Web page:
Wisconsin is the focal point of stem cell science this week. But is the state falling behind? Madison is hosting the World Stem Cell Summit through Tuesday. Ed Fallone is president of the nonprofit group Wisconsin Stem Cell Now . “It's a great opportunity for us to use the increased public interest in the topic . . . to get the information out to the public, so that people can learn more about stem cell research and participate in the debate in an informed manner,” says Fallone, referring to a primer on stem cell research in Wisconsin, produced by his group. It's aimed at the general public and addresses questions on science, funding, ethics and advocacy.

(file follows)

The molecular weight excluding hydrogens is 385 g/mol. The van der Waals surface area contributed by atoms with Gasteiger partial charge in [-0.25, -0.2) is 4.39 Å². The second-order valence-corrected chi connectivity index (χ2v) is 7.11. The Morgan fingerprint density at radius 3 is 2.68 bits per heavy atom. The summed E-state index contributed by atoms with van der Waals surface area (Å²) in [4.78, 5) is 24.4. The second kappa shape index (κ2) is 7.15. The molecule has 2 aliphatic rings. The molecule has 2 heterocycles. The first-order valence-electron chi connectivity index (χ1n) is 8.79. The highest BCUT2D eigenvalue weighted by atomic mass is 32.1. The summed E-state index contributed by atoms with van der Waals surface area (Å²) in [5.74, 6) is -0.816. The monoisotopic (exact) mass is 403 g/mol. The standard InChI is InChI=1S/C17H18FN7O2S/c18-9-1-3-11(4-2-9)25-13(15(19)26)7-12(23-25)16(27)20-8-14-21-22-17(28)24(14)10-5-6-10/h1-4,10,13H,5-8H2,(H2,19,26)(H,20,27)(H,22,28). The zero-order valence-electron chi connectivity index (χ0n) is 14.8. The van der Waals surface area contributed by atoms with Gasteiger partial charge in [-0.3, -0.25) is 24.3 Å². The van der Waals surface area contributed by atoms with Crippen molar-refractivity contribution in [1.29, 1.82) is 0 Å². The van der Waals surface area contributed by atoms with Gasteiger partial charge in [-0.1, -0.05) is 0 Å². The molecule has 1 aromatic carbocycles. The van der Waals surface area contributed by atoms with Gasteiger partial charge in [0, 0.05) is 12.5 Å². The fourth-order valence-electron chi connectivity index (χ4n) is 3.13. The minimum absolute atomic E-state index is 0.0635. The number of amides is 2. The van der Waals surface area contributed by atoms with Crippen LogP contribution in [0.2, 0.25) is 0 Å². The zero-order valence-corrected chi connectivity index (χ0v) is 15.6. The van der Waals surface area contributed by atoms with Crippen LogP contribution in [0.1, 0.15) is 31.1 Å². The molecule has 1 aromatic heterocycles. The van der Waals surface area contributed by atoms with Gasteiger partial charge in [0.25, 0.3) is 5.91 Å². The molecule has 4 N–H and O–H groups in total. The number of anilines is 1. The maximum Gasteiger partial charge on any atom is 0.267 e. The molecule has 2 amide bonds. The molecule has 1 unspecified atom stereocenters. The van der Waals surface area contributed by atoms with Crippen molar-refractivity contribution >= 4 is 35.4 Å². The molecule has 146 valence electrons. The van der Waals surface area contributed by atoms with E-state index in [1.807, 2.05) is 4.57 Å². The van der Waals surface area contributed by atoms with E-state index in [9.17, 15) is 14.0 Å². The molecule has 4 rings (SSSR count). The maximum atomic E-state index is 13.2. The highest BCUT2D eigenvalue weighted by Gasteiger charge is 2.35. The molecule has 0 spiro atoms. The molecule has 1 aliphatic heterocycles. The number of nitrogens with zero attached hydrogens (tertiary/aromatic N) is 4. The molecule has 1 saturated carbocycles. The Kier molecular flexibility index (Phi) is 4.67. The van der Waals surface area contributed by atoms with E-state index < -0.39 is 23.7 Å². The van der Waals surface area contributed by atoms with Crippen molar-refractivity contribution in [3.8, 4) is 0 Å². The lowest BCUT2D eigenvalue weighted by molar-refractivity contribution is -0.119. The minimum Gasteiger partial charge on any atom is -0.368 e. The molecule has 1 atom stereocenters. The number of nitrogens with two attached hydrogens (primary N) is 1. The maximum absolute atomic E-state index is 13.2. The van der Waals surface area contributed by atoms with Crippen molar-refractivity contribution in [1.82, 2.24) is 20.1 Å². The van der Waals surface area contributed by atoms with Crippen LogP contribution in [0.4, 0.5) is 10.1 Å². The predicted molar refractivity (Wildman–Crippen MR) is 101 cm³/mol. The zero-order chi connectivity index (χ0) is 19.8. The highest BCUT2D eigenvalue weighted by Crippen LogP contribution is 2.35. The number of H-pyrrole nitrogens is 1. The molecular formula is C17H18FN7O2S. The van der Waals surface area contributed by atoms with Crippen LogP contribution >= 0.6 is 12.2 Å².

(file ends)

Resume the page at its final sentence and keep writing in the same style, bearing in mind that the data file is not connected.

Fallone fears that Wisconsin, where so many stem cell breakthroughs have occurred, may now be resting on its laurels. “We're relying on some of the best researchers in the world, to really drive this forward,” he says. “Without, in or view, really giving them sufficient state resources.” Fallone notes that ten states have put in place structured state funding for stem cell research, and Wisconsin is not one of them. “We do have a governor who is very committed to stem cell research ,” Fallone says. “But so far, that commitment has taken the form of bricks and mortar and some tax credits for private companies. We are concerned that other states are moving ahead, and that Wisconsin will become less competitive in the future.”